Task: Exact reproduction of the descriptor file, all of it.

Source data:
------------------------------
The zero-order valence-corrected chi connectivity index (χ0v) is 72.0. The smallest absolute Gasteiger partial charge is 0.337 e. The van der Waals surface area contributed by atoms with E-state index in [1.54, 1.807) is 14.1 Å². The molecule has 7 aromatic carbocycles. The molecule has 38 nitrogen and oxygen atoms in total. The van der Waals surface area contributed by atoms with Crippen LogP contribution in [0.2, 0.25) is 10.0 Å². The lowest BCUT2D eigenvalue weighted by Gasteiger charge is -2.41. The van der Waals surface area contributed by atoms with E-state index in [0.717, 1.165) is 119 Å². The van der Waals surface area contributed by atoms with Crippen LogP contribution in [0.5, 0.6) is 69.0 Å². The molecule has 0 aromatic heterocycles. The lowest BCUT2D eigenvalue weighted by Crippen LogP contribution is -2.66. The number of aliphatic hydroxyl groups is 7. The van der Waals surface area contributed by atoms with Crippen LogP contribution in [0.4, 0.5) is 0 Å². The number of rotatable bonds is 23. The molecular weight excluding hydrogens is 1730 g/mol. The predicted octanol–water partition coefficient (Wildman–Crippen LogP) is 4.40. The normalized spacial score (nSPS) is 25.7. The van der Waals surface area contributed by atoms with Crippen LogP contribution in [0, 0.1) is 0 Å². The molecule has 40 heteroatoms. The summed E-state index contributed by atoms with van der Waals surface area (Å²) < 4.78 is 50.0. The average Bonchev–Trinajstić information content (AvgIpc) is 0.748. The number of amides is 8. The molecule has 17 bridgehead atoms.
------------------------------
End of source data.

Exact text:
The zero-order valence-corrected chi connectivity index (χ0v) is 72.0. The smallest absolute Gasteiger partial charge is 0.337 e. The van der Waals surface area contributed by atoms with E-state index in [1.54, 1.807) is 14.1 Å². The molecule has 7 aromatic carbocycles. The molecule has 38 nitrogen and oxygen atoms in total. The van der Waals surface area contributed by atoms with Crippen LogP contribution in [0.2, 0.25) is 10.0 Å². The lowest BCUT2D eigenvalue weighted by Gasteiger charge is -2.41. The van der Waals surface area contributed by atoms with E-state index in [0.717, 1.165) is 119 Å². The van der Waals surface area contributed by atoms with Crippen LogP contribution in [0.5, 0.6) is 69.0 Å². The molecule has 0 aromatic heterocycles. The lowest BCUT2D eigenvalue weighted by Crippen LogP contribution is -2.66. The number of aliphatic hydroxyl groups is 7. The van der Waals surface area contributed by atoms with Crippen LogP contribution in [0.4, 0.5) is 0 Å². The number of rotatable bonds is 23. The molecular weight excluding hydrogens is 1730 g/mol. The predicted octanol–water partition coefficient (Wildman–Crippen LogP) is 4.40. The normalized spacial score (nSPS) is 25.7. The van der Waals surface area contributed by atoms with Crippen LogP contribution in [0, 0.1) is 0 Å². The molecule has 40 heteroatoms. The summed E-state index contributed by atoms with van der Waals surface area (Å²) < 4.78 is 50.0. The average Bonchev–Trinajstić information content (AvgIpc) is 0.748. The number of amides is 8. The molecule has 17 bridgehead atoms.